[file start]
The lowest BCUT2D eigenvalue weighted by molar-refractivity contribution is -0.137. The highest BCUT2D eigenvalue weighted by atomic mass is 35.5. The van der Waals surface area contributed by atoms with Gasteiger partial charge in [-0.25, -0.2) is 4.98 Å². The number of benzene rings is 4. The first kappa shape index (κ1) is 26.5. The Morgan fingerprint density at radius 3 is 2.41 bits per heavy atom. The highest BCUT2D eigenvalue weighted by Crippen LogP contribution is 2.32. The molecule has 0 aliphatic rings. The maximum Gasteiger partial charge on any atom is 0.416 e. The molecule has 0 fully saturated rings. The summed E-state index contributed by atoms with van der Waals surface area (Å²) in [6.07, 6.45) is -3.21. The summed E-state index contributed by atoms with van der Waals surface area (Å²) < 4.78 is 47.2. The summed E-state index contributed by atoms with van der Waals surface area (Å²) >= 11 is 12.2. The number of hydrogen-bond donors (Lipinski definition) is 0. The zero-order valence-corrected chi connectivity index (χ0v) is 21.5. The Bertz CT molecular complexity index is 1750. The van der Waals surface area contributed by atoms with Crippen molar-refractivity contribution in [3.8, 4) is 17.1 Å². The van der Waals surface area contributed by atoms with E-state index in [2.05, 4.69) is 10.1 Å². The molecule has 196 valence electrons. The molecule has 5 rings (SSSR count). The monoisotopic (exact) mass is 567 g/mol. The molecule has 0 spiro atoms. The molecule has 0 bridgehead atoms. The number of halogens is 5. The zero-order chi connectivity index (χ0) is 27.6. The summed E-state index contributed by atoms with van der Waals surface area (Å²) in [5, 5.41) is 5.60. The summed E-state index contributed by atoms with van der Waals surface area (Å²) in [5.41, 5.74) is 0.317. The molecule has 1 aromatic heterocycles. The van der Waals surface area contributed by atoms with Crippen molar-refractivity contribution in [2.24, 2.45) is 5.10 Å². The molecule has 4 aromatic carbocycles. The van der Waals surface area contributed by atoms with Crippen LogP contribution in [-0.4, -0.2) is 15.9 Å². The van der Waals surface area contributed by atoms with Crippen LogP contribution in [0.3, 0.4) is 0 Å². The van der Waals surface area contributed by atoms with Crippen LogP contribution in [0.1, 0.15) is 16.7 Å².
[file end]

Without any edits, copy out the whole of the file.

The lowest BCUT2D eigenvalue weighted by molar-refractivity contribution is -0.137. The highest BCUT2D eigenvalue weighted by atomic mass is 35.5. The van der Waals surface area contributed by atoms with Gasteiger partial charge in [-0.25, -0.2) is 4.98 Å². The number of benzene rings is 4. The first kappa shape index (κ1) is 26.5. The Morgan fingerprint density at radius 3 is 2.41 bits per heavy atom. The highest BCUT2D eigenvalue weighted by Crippen LogP contribution is 2.32. The molecule has 0 aliphatic rings. The maximum Gasteiger partial charge on any atom is 0.416 e. The molecule has 0 fully saturated rings. The summed E-state index contributed by atoms with van der Waals surface area (Å²) in [6.07, 6.45) is -3.21. The summed E-state index contributed by atoms with van der Waals surface area (Å²) < 4.78 is 47.2. The summed E-state index contributed by atoms with van der Waals surface area (Å²) >= 11 is 12.2. The number of hydrogen-bond donors (Lipinski definition) is 0. The zero-order valence-corrected chi connectivity index (χ0v) is 21.5. The Bertz CT molecular complexity index is 1750. The van der Waals surface area contributed by atoms with Crippen molar-refractivity contribution in [3.8, 4) is 17.1 Å². The van der Waals surface area contributed by atoms with E-state index in [2.05, 4.69) is 10.1 Å². The molecule has 196 valence electrons. The molecule has 5 rings (SSSR count). The monoisotopic (exact) mass is 567 g/mol. The molecule has 0 spiro atoms. The molecule has 0 bridgehead atoms. The number of halogens is 5. The zero-order chi connectivity index (χ0) is 27.6. The summed E-state index contributed by atoms with van der Waals surface area (Å²) in [5, 5.41) is 5.60. The summed E-state index contributed by atoms with van der Waals surface area (Å²) in [5.41, 5.74) is 0.317. The molecule has 1 aromatic heterocycles. The van der Waals surface area contributed by atoms with Crippen molar-refractivity contribution in [2.24, 2.45) is 5.10 Å². The molecule has 4 aromatic carbocycles. The van der Waals surface area contributed by atoms with Crippen LogP contribution in [-0.4, -0.2) is 15.9 Å². The van der Waals surface area contributed by atoms with Crippen LogP contribution in [0.3, 0.4) is 0 Å². The van der Waals surface area contributed by atoms with Crippen LogP contribution in [0.1, 0.15) is 16.7 Å².